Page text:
Commentary

What Next on Global Warming?

By David Schoenbrod
This article appeared in The Wall Street Journal on April 5, 2007.

Now that the Supreme Court has decided that the EPA must deal with global warming under the Clean Air Act, what will happen? Not much, if the past is prologue.

The 1970 statute called for reducing all then-known pollutants to healthy levels by 1977. Yet 100 million Americans still breathed unhealthy air even in 1987 — and many still do. This failure should be laid at the doorstep of Congress: It crafted a law that members could vote for to achieve an end, but left the means — the rules and regulations — of achieving that end to others. That way, legislators could take credit for a popular goal, but shift the blame to the EPA for the costs of achieving it. No wonder they voted for the statute all but unanimously.

Even better, Congress could then get additional credit by coming down hard on the EPA when voters complained about the cost of its proposed rules. Not surprisingly the agency found that delay was the easiest course of action under Democratic and Republican presidents alike. When green voters complained that the EPA failed to achieve clean air on schedule, the legislators took more credit by thumping the agency again.

The most important progress came only after the charade went on long enough for voters to blame Congress. Thus Congress delegated to the EPA the power to make rules on emissions from power plants and other stationary sources in 1970, but the agency did nothing much on carcinogenic air pollutants and acid rain for two decades. Only when blame fell on Congress did it take responsibility in 1990 for making the hard, costly choices. Progress also came from the states, which did more to clean up power plant emissions in the 1960s than the EPA accomplished in the 1970s. According to Brookings Institution scholar Robert Crandall, “the assertions about the tremendous strides the EPA has made are mostly religious sentiment.”

Because the provision of the Clean Air Act under which the EPA now must deal with global warming leaves the hard choices up to the agency, we should expect delay. And when that becomes impossible, we should expect the EPA to take action of only marginal importance. Environmental groups understand this, so their claims of victory in the Supreme Court quickly segue into calls for Congress “to pass the kind of bold legislation that our planet so desperately needs.” There would be no need for new legislation if the old legislation were any good.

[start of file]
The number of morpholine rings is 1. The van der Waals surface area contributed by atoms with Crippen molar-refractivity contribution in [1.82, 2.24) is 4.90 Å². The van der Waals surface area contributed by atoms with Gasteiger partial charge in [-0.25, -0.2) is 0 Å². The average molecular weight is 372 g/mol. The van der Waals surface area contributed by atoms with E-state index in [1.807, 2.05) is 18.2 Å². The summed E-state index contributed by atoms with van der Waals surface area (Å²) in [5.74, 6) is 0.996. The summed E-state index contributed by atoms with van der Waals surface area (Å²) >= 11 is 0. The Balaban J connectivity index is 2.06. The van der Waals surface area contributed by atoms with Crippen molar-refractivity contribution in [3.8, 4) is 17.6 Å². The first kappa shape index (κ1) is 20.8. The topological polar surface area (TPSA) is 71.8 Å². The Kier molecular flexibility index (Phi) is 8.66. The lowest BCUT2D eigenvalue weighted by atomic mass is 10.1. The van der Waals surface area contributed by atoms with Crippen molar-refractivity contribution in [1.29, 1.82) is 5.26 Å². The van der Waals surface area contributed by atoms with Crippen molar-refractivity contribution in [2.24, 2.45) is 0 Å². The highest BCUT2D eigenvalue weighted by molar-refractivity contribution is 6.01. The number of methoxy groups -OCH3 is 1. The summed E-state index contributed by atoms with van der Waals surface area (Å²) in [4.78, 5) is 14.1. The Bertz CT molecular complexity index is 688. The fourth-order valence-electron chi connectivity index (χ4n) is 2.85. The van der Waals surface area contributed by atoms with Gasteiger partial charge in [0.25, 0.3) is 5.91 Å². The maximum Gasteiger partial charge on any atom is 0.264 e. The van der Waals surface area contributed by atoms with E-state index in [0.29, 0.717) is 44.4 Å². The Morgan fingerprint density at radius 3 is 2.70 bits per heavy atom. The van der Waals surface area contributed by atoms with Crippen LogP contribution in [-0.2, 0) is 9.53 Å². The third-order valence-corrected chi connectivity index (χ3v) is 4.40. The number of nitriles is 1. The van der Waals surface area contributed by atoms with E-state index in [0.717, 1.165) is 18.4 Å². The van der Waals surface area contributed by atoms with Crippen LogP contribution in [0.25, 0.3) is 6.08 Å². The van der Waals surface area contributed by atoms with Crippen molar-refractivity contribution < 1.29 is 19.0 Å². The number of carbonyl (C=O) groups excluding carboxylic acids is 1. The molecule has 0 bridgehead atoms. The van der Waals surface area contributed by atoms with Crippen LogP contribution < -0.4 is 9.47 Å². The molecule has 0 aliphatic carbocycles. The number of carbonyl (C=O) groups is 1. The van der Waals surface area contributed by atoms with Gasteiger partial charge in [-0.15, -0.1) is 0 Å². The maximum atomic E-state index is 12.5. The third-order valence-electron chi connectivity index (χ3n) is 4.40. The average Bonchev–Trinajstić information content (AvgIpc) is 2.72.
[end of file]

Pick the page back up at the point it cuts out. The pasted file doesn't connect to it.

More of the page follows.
The real importance of the Court’s decision is that it will increase pressure on Congress to pass a special statute. But any new statute is unlikely to be bold. Like their forebears in the 1970s, the sponsors of the leading bills trumpet their zeal to achieve environmental goals but deny that there will be much impact on voters. How? The answer will be like the one provided in 1970 — government will improve technology and put the burden on big, bad polluters rather than ordinary folks. In the 1970s, however, pollution-control technology did not improve nearly fast enough to produce healthy air on schedule.

The direct costs of environmental regulation today add something like $2,000 per year to the prices and taxes that the average family pays. The price is surely worth it, but the failure of Congress to own the costs of cleaning the air delegitimated tough agency action in the 1970s, just as it will delegitimate it with global warming.

Congressional blandishments of painless global-warming control are likely to produce a federal statute like California’s Global Warming Solutions Act of 2006. Here, too, the state legislature established a popular goal — to bring California’s global warming emissions down to 1990 levels by 2020 — but left a state agency to make the rules needed to achieve the goal. The law would be more accurately labeled the Global Warming Wishlist Act of 2006.

A “bold” global warming statute requires Congress to do more than mouth the phrase “cap and trade.” It will need to decide which caps on which constituencies. Those are choices Congress will be disinclined to make for many years unless voters see through the promises of a free global warming lunch.

What about a tax on global warming emissions? A tax requires legislators to leave their fingerprints on a measure imposing palpable costs to voters. When he was president, Bill Clinton supported such a tax; but it’s not in the bill sponsored by Sen. Hillary Clinton. If Congress leaves the hard choices to the EPA, the president takes the blame for the costs. It’s better for the president if Congress shares the blame. When it is willing to do so, we will know Congress is serious.

Until then, we are left with the Supreme Court reading the Clean Air Act to mean that the EPA is responsible for solving each and every pollution problem. That reading is correct. What is incorrect is the law’s premise, that leaving the hard choices up to the EPA is a sound way to solve any pollution problem.

David Schoenbrod teaches at New York Law School, is a senior fellow at the Cato Institute, and is author of Saving Our Environment from Washington: How Congress Grabs Power, Shirks Responsibility, and Shortchanges the People (Yale University Press, 2005).